RCN demands bursary rethink as student numbers drop again
The number of students starting nursing courses in the UK is down for the second year
The number of students starting nursing courses in the UK has fallen for the second year in a row.
With the figures for England this autumn down by 570 compared to this time last year, the RCN has demanded that the government review the scrapping of the nursing bursary and introduce a safe staffing law.
The number in Northern Ireland is also down, but there are increases in Scotland and Wales.
Figures released by the Universities and Colleges Admissions Service (UCAS) on Thursday show 26,890 people will take up places on nursing courses across the UK this autumn. This figure is 350 below last year’s.
Breakdown of UCAS figures
- The 26,890 total number of students on nursing courses this year in the UK is 350 fewer than at the same time in 2017
- It is 1,350 less than in 2016, when the nursing student bursary was last available in England
- England experienced the biggest fall in nursing student numbers, with 570 fewer beginning courses
- There is an increase of 90 nursing students living in Wales and 140 in Scotland
- There are 20 fewer nursing students from Northern Ireland and 20 fewer from the European Union, but 30 more from elsewhere in the world
Harsh reminder of staffing crisis
The figures cover the 28 days after A level results were published on 16 August. This is the period in which most people intending to go to university this year are accepted onto courses or apply through clearing, although the final deadline to be accepted is 31 October.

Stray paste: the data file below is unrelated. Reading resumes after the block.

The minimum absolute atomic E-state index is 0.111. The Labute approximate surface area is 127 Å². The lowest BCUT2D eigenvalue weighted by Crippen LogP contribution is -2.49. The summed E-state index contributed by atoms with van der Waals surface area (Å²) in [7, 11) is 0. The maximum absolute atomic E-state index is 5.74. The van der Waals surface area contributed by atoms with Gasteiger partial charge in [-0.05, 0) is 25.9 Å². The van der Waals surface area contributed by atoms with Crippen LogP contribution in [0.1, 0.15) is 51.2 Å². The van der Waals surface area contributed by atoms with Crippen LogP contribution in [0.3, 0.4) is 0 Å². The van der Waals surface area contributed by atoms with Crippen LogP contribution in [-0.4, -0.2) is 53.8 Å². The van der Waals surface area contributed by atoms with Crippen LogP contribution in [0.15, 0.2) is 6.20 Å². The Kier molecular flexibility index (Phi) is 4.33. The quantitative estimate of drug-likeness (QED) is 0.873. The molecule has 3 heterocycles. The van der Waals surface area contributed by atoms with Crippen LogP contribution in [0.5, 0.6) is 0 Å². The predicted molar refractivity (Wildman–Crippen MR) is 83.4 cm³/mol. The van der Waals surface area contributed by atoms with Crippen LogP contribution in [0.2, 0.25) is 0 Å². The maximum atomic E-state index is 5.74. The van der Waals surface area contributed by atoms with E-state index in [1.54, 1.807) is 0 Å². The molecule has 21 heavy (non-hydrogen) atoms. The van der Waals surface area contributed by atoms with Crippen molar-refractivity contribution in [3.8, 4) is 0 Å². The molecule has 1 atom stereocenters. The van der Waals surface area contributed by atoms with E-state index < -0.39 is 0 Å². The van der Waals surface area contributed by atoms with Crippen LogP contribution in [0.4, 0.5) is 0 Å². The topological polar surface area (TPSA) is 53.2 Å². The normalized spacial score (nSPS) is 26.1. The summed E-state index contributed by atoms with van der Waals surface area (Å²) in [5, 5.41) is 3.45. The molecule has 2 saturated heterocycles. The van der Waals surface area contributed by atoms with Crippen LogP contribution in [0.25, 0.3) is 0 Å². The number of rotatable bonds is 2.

RCN associate director of policy and public affairs Lara Carmona said the loss of the nursing student bursary was ‘driving down the number of trainees year after year’.
‘These figures are a harsh reminder for ministers of the need to properly address the staffing crisis that is putting safe and effective patient care at risk,’ she said.
Ms Carmona called for each UK country to enact workforce plans to safeguard the recruitment and retention of staff, as well as incentives to attract more nursing students.
Recruitment and retention
There are 14,350 applicants for nursing courses who are yet to have secured places. UCAS said this could be for various reasons, including people not having achieved the right grades or not accepting places because of a change of mind. This is lower than last year.
Health minister Stephen Barclay said in a written response to Green Party MP Caroline Lucas on 17 September: ‘The removal of bursaries and introduction of student loans for nursing degrees has increased the number of nursing degree places that are available.
‘Latest UCAS data for September show that there are still more applicants than places available for nursing courses. As such we have no plans to reinstate a bursary cap on places, which would limit the number of places available.’
A Department of Health and Social Care spokesperson said the number of nurses on adult, acute and general wards has risen by 12,500 since 2010.
‘There are currently 52,000 nurses in NHS training, and we expect more to come as the clearing process continues this year,’ the spokesperson said.
‘We value our hard-working nurses and are increasing the starting salary of a nurse by £2,000 – helping us to recruit and retain NHS nurses of the future.’
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